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mixed opinions about this Options
luckyguy
Posted: Wednesday, April 12, 2017 5:37:53 PM
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Joined: 12/25/2015
Posts: 252
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Last week, I discussed these sentences with my friends. They had different opinions about them.

(1a) The certificate John received yesterday recognized his completion of the cooking course.

(1b) The certificate John received yesterday recognized the completion of his cooking course.

(2a) The government funded his pursuit of studies at Cambridge University.

(2b) The government funded the pursuit of his studies at Cambridge University.

Some of my friends said, "In (1), he completed the course himself. It's his completion. You can't say it's his course because it belongs to the school. The school is the one that designs, administers and offers it to him."

My other friends argued, "It's correct to say his course because he took it and owned it until he finished it. It's wrong to say his completion because you can't own your completion."

They argued about (2) in the same way. Who's right? Please give me your feedback. Thanks.
NKM
Posted: Wednesday, April 12, 2017 6:31:22 PM

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Location: Corinth, New York, United States
Certainly the "completion" and the "pursuit " are his, no matter who may "own" the cooking course or the University's curricula.

luckyguy
Posted: Sunday, April 16, 2017 4:24:16 AM
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Joined: 12/25/2015
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Thanks,NKM. I don't quite understand your answer. Does it mean (1a) and (2a) are correct?
FounDit
Posted: Monday, April 17, 2017 12:26:57 PM

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luckyguy wrote:
Thanks,NKM. I don't quite understand your answer. Does it mean (1a) and (2a) are correct?


If I could answer for NKM, yes, both (1a) and (2a) are correct, because both the pursuit and the completion are his.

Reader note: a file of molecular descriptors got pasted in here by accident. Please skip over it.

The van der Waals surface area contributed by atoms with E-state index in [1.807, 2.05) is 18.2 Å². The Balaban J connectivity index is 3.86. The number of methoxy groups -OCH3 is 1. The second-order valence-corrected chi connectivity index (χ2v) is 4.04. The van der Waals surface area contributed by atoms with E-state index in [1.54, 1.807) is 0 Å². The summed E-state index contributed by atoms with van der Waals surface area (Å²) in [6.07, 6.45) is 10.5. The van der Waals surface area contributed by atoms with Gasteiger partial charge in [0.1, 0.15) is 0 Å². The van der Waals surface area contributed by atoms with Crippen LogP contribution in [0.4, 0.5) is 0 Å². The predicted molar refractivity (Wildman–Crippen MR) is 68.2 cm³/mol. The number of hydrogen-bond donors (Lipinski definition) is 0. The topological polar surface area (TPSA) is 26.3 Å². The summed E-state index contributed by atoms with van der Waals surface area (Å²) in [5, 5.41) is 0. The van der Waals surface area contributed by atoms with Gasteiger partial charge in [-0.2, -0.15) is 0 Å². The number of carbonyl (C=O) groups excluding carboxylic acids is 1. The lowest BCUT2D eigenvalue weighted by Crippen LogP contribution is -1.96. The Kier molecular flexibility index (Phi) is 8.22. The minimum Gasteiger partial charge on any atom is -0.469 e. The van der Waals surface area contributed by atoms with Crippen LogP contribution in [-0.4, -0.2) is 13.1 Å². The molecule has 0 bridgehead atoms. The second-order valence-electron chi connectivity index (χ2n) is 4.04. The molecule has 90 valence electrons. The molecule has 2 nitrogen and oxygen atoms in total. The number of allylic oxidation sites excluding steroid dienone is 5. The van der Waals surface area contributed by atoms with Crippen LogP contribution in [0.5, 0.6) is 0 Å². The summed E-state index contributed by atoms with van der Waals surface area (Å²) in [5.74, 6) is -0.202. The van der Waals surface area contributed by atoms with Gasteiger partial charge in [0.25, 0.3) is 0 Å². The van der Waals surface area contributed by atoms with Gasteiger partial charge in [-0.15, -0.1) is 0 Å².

A great many people will think they are thinking when they are merely rearranging their prejudices. ~ William James ~
luckyguy
Posted: Saturday, April 22, 2017 4:01:55 PM
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Joined: 12/25/2015
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Neurons: 1,378
Thank you, FounDit.
Romany
Posted: Saturday, April 22, 2017 5:24:41 PM
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Joined: 6/14/2009
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Location: Brighton, England, United Kingdom

But one thing , that the others haven't yet mentioned yet is that a certificate (or a medal, or an award) cannot 'recognise' anything. It's an inanimate object - a piece of paper.

You receive that piece of paper 'in recognition of' some achievement, yes. But the paper itself, being an inanimate object, cannot 'recognise' anything. But the value of the piece of paper is to prove that the Board of Education, or the Town Guild, or the Police Force (whoever is giving you the certificate) recognises your achievements. So the sentences which contain "the certificate recognises..." need to be tinkered with. Because this is formal language it needs to be very precise.

In spoken English, of course, we'd say something like "He got his certificate from the cooking course yesterday."
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